- It has a financial intelligence unit, the Anti-Money Laundering Office, which is a member of the Egmont Group and a unit of Thailand’s Department of Justice.
|Thailand's national Real-time Gross Settlement (RTGS) system|| |
|Bulk Payment System||Deferred net settlement system for electronic credit and debits|| |
|PromptPay||Interbank mobile payments system|| |
(Imaged Cheque Clearing System and Image Archive System)
|Cheque and paper-based payments clearing and archiving system|| |
- High-value and urgent interbank transfers cleared and settled through BAHTNET in real time.
- Low-value, non-urgent and high-volume credit transfers are done through the SMART Credit service.
- Low-value credit transfers are usually used for payroll, supplier and third-party payments.
Direct Debits (auto debits)
- Used for low-value, regular payments such as utility bills via personal or business bank accounts.
- Also used for high-value debit transfers that are cleared and settled through BAHTNET in real time.
- Low-value direct debits are settled through Bulk Payment System's Debit Next Day (DD3) service.
- Credit and debit cards are two of the most common forms of cashless payment, with 24.3 and 64.7 million, respectively, in circulation, as of May 2020.
- Visa and MasterCard are the main payment cards, although other cards and payments systems are available. Magnetic striped cards are slowly being phased out in favour of chipped smart cards, which can be used for credit, debit and some contactless payments, such as on public transport.
- The National ITMX shared system is the country's ATM network and clearing system, which includes just under 10,200 ATMs. There are also over 889,618 electronic funds transfer at point of sale (EFTPOS) terminals in use.
- Reloadable, prepaid cards are available for electronic payments, whether point-of-sale or online transactions.
- Fourteen Thai banks and seven state and private corporations have launched the Thailand Blockchain Community Initiative, in which they collectively agreed to adopt blockchain technology into their transaction infrastructure to increase efficiencies.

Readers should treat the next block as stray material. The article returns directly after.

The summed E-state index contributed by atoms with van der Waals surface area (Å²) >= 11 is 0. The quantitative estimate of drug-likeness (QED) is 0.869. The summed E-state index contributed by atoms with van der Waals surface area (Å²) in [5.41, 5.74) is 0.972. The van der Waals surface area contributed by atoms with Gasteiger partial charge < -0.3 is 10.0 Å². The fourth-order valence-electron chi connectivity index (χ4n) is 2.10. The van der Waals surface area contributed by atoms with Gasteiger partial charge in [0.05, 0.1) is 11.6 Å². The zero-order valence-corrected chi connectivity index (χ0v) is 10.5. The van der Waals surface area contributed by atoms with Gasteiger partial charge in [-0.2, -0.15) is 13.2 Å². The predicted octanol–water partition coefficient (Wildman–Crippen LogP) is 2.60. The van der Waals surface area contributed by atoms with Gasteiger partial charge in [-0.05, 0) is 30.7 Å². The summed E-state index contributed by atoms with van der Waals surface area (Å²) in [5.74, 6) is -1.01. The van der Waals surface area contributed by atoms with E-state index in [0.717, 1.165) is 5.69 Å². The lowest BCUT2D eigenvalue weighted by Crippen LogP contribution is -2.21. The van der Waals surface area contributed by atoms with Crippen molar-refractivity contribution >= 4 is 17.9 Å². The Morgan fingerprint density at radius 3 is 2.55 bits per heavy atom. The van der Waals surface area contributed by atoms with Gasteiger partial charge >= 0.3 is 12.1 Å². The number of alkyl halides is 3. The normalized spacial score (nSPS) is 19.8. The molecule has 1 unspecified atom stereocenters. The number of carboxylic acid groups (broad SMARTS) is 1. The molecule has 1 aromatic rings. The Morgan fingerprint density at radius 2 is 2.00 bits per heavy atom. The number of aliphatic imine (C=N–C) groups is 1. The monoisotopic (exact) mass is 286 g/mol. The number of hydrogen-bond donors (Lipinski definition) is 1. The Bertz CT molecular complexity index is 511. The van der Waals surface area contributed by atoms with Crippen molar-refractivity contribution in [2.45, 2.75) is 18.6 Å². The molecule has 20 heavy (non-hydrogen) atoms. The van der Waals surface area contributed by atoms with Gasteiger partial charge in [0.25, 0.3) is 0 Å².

- Digital wallets have been quickly adopted nationwide using quick response (QR) codes especially among small and medium-sized businesses, as well as large corporations such as McThai (the Thai version of McDonalds), Shell petrol stations and Spa convenience stores. Popular digital wallets include mPay, AirPay and TrueMoney Wallet.
- Thailand’s e-commerce market was worth USD7.29 billion in 2020, with an estimated compound annual growth rate (CAGR) of 13% until 2024.
- The standardised QR payment system has contributed to an increase in retail sales due to the system’s expediency and efficiency.
- Mobile payments are expected to increase from a current value of THB2.84 billion to almost THB7.76 billion by 2023.
- The government has regulated cryptocurrencies with the Digital Asset Business Decree, and has defined the cryptocurrencies that it recognises for exchange. Furthermore, Thailand has extended its tax law to include cryptocurrency exchanges.
- Cryptocurrencies are not legal tender in Thailand.
Cash, Cheques and Money Orders
- Thailand is considered one of the ‘cash heavy’ emerging markets, where the annual rate of decline of cash is less than 1%, according to McKinsey & Company.
- Cheques are a common form of cashless payment, although slowly in decline. Used for retail and commercial payments, and truncated and processed on the same day through ICAS.
- MoneyGram and Western Union are the leading providers of money orders.
Sources (Intro & Corporate Treasury):
IMF, World Economic Forum, World Bank, PwC, Bank of Thailand, Bank for International Settlements, Asian Development Bank, DBS, CIA World Factbook, CEIC, Trading Economies, Reuters.
Sources (Banking & Payments):
Bank of Thailand, World Bank, CEIC Data, Statista, J.P. Morgan.